I don’t think the message is all that complicated or confusing.  Google has no way of determining whether the garbage links going to website A were a bad attempt at positive link-building by website A (or its representatives), or a good attempt at negative SEO by website A’s competitors (or their representatives).  They can’t send messages to the link builders because G doesn’t know who they are.  What they can do is send a message to the webmaster.

    That message is:  garbage links have appeared pointing at your site.  If you’re doing this, knock it off.  If someone else is doing this to you, don’t sweat it.

    The point of all of this is to make garbage link building go away, which can only be done by: 1) correctly identifying garbage links as distinct from naturally occurring links; 2) valuing those unnatural links at zero; and 3) letting everyone who MIGHT be involved know that they are doing 1 & 2 to dry up the incentive (and money) to chase bogus links.

  • Peter Kern

    That’s why penalizing for the bad links is stupid because negative SEO is possible. Why don’t they just value them as 0 (neutral)? Which wouldn’t make any difference to ranking either positive or negative.

  • George Michie

    Totally agree, Peter.  Any value other than zero encourages the proliferation of garbage links and pages.  I generally believe that Google is smart and rational, and most likely to follow the logical path.  I could see an argument that for sites that don’t have a long history, on which Google has little information (not many natural links), they may make a negative judgment about the site as a whole if there are a ton of crappy links going to it.  But for that isn’t going to be an issue; it might be for 

  • Peter Kern

    The problem is google takes negative impact on aged quality websites, good businesses just because in 2005 they did some directory submission. This is insane and google will loose its position to other search engines. I hope!

  • georgewscottiii

    I have recieved both warnings (for different sites) in the past few weeks.  Once you get one, you can’t login to Google Webmaster Tools and you can’t “investigate” even on the less severe “we don’t trust some of the links but don’t worry” email.

    I believe this is only happening to those with Google Webmaster Tools on for their sites so for every website I manage I have deleted Google Webmaster Tools, it is just NOT worth it.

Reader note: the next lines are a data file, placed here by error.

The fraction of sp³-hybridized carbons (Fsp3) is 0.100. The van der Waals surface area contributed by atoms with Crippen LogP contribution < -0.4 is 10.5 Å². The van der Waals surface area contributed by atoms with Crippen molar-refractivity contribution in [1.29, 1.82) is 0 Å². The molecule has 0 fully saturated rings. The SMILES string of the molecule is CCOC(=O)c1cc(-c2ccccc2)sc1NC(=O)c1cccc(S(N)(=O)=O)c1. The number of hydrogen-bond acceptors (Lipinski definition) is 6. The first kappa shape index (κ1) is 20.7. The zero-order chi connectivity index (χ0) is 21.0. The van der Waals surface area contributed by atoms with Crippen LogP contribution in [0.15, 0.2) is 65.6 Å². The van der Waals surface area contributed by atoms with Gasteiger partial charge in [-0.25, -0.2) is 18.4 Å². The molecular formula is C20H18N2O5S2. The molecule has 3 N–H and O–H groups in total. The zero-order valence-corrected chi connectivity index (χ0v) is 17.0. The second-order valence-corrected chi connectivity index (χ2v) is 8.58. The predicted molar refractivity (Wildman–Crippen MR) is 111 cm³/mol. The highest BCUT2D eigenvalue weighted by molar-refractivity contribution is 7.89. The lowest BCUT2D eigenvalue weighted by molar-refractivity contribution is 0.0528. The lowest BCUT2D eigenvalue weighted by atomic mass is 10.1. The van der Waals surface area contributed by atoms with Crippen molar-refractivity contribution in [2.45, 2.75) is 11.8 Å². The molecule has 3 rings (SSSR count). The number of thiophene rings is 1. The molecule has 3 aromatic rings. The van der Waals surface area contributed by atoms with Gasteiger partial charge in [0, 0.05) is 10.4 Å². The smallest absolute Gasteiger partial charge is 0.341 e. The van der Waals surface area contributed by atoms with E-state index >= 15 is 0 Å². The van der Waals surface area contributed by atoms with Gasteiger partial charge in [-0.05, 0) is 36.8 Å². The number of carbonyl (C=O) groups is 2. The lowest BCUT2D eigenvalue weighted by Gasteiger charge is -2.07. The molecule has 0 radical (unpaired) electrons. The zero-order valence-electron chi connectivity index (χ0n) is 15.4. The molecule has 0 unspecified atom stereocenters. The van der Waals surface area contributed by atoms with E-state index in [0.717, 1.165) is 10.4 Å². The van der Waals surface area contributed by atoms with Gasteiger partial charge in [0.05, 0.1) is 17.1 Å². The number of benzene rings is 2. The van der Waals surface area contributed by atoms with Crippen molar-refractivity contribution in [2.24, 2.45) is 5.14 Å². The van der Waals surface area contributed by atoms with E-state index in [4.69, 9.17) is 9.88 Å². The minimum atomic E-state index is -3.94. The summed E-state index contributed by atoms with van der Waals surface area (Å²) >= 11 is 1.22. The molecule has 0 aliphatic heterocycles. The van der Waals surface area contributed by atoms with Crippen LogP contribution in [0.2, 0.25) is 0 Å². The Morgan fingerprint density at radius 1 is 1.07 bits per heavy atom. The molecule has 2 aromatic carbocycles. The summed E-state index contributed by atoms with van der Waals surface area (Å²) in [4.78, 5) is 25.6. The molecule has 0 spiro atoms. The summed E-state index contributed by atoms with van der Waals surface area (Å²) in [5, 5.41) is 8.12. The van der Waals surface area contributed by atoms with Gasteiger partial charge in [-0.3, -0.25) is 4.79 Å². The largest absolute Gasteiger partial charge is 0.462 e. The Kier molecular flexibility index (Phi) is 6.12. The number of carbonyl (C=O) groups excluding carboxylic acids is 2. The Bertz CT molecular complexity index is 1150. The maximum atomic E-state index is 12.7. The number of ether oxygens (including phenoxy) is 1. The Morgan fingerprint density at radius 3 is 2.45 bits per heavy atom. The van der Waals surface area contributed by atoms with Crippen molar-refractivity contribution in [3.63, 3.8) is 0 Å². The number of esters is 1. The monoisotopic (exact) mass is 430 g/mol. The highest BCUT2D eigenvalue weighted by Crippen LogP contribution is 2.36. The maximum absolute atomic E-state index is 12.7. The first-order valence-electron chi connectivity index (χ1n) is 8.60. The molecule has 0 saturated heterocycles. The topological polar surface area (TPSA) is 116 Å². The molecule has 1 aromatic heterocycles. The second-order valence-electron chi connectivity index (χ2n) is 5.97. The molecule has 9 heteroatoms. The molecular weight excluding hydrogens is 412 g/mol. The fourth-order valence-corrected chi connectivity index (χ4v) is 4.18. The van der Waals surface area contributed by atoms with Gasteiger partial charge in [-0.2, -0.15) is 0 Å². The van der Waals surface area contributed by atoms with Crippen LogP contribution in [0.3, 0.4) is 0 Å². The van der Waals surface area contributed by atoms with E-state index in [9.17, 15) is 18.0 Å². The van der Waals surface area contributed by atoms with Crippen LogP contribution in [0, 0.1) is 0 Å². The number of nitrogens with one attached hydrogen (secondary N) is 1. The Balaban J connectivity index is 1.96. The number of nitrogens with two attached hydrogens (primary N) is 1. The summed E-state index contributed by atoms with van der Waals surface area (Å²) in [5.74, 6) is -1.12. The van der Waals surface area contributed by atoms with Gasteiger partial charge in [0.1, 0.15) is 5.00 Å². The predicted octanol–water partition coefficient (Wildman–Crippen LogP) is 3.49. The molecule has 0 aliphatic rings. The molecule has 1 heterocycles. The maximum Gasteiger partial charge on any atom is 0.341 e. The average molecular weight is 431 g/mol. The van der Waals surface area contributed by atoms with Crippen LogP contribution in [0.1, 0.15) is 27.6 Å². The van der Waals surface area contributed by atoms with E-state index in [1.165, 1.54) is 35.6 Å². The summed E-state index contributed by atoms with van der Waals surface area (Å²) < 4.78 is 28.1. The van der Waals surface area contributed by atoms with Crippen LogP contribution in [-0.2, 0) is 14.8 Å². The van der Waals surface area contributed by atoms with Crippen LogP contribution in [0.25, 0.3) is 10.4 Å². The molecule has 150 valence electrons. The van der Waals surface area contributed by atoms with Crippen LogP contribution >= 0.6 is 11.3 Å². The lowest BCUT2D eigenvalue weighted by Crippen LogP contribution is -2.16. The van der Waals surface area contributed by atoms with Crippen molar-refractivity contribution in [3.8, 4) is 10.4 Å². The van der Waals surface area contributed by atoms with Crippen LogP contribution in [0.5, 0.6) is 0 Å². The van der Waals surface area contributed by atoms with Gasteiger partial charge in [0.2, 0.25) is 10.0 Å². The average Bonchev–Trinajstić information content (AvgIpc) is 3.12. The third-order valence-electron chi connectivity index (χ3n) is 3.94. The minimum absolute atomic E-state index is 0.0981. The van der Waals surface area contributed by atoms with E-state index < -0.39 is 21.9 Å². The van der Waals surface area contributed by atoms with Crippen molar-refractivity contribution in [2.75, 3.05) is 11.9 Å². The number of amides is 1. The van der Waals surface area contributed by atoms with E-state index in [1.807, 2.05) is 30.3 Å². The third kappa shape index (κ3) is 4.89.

• Markus Eichler

    I understand that Google has to act against link spam, bought links and similar. I don’t understand the way they do it.
    I don’t understand their “PUNISHMENT MENTALITY”.
    Citation: “So while the site’s overall rankings might not drop directly, likewise the site might not be able to rank for some phrases.”
    Instead of just distrusting/devaluating certain links Google also applies penalties to pages/sites being linked to without knowing who was responsible for creation of the links.
    A site/page that gets new bad backlinks again and again (for example: links in WP themes or similar) is “doomed” forever.
    Why is there no “disavove links” tool for webmasters? Does Google really fear that it could be abused so much?

    Google: Yes, make the web better, but DON’T PUNISH webmasters for what they might have done or might have not done.

  • Peter Kern

    Google doesn’t care. All their talking is total bullshit. They want to destroy SEO that’s why they punishing websites. You can see now that more BIG names are in top results especially for ecommerce sites. Well… they are google best customers (adwords) :) 

  • Transcription Services

    Yes James , a single alphabet difference produced a huge impact on the two different keyword ranking for my site.

  • Tarjinder S. Kailey

    One must say, Google is getting wilder. Don’t Panic but Don’t Ignore …

  • Sean Thinkbigsites

     Spot on, this is exactly what we’ve been saying as well. And the return of multiple site listings is VERY FRUSTRATING to try to explain to a client!

  • Top Talk Radio

    I have noticed in my analytics I am receiving 5 to 10 unwanted spam links from shady websites over-seas every day. To avoid detection they use numerous domains to accomplish their nasty hit and run spam campaign. Too bad there isn’t a way to ban and block their servers permanently.

  • Peter Kern

    It is not even possible to block those servers because they may use proxy or trojans. So there is no way really.

  • Dan Paris

    Message to Google: If you want to put our the flames of panic, don’t douse them with petrol!

  • Blogging Ways

    Great information about Google here.

  • Peter Siddle
  • tabi Ayesha

    http://Www.SmsForChat.Com    Join This Side

  • flash-mob

    It means we should update our pattern of Link Building,like google said : don’t panic but don’t ignore..! lol

  • Jenksy

    I really enjoy the articles in which you are logical to the point of a fault, Danny, as regards Google’s latest clear-as-mud parochialisms and czar-like edicts. It helps remind that you’re not really a sycophant. ;)

    Anyway, and really: doesn’t all of this, everything that has happened basically since the first iteration of Penguin, boil down to a single, salient, almost cosmological constant…?


    Nahhhh… They’d rather passive-aggressively mete-out capricious penalties against people who may or may not have any knowledge of what the hell the problem is. Interesting model, that.

    It’s also interesting to me that one rarely hears about how Google absolutely MUST guess, by definition, about which websites are and are not intentionally spamming in an attempt to manipulate SERPs. Unless, of course, Google is committing actionable privacy violations across their product offerings, gmail in particular. 

    As smart as most people assume Google to be, and the trust Google has acquired to this point, no algorithm, or even human observer, can know which aspect, if any at all, of a website’s link profile has been acquired with the intentional, premeditated purpose of manipulating Google’s SERPs in a manner that violates their ToS. Logically, that is the absolute end of the discussion, and the point at which it would be nice to see more Webmasters begin from. 

  • ts2f

    Yes, like a bad cop Google has lost it but, in this world, won’t have to pay for it. Someone, maybe Romney will bail them out.